By showcasing some of what Norwegian researchers have accomplished on these stamps, we want to create an awareness of what scientific progress means for us – for the development of society, for more and better knowledge, better health, new technology and the workplaces of the future.

Over many generations, research and innovation have been the building blocks and driving force in Norway – a country that has evolved into a modern welfare society. At the same time, we are a small country dependent on collaboration with others, including in the area of research and development.

Important discoveries and major breakthroughs make Norwegian research environments attractive partners. The research groups that achieve groundbreaking results in Norway are, or often become, multinational. In this way, we reap even greater benefits from research, innovation and development than we would otherwise have done alone.

Norway Post and the Research Council hope that these stamps will awaken curiosity and interest in research, innovation and technology both among stamp collectors and others who send or receive them. The stamps have a QR code that you can scan using a mobile phone. This takes you to this page with more information about each discovery and invention, and the history behind them.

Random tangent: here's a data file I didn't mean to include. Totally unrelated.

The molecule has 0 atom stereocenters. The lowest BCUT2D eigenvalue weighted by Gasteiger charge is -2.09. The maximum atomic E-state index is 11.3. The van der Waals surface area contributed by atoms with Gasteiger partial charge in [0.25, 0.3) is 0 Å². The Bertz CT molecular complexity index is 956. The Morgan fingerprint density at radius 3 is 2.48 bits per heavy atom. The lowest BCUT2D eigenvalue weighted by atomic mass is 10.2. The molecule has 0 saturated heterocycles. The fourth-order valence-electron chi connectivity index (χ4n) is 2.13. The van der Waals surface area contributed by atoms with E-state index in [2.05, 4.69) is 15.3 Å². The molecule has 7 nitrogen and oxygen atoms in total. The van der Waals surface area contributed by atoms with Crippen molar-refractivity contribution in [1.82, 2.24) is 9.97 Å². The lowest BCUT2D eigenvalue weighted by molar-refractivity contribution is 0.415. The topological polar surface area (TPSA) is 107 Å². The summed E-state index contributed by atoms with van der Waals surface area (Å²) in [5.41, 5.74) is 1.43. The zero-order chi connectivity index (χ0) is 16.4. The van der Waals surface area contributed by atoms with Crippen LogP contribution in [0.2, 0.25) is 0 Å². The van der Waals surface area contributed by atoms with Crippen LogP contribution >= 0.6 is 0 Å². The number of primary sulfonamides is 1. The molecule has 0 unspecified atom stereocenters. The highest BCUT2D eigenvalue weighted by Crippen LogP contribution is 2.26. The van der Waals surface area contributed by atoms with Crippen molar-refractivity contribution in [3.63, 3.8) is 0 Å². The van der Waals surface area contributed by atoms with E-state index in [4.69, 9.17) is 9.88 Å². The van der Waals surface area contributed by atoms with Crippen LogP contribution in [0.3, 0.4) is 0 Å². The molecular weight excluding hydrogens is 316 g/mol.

Groundbreaking research and radical innovation

May Britt and Edvar Moser’s discoveries are the result of groundbreaking research, the goal of which is to find answers or explanations that dramatically advance our knowledge. This often takes a long time, and the researchers will often build on the groundbreaking discoveries of other researchers. This new knowledge will in turn give us an opportunity to resolve specific problems and will generally form the basis for further research that will provide even more new knowledge about the researcher’s field of work, such as the brain. 

 

Read more

The topic of the 2020 series is health

The two stamps released in 2020 are related to the field of health.

Sense of location and the ability to find our bearings. Edvard and May-Britt Moser discovered cells in the part of the brain that helps us to understand our position in a room or landscape, i.e. where we are. This groundbreaking basic research was awarded the Nobel Prize in Physiology or Medicine 2014. The discovery may also prove important to clinical treatment of dementia and brain diseases that impair our ability to find our way and remember.

Ultrasound technology. Norwegian R&D groups have been at the international forefront of the development of ultrasound for medical purposes. Ultrasound has become indispensable in medicine and has led to new businesses and workplaces in Norway, such as Vingmed, which is a leading international player in ultrasound technology. The combination of knowledge from two different fields, engineering and medicine, gave rise to a new ultrasound method and technology that has now become indispensable.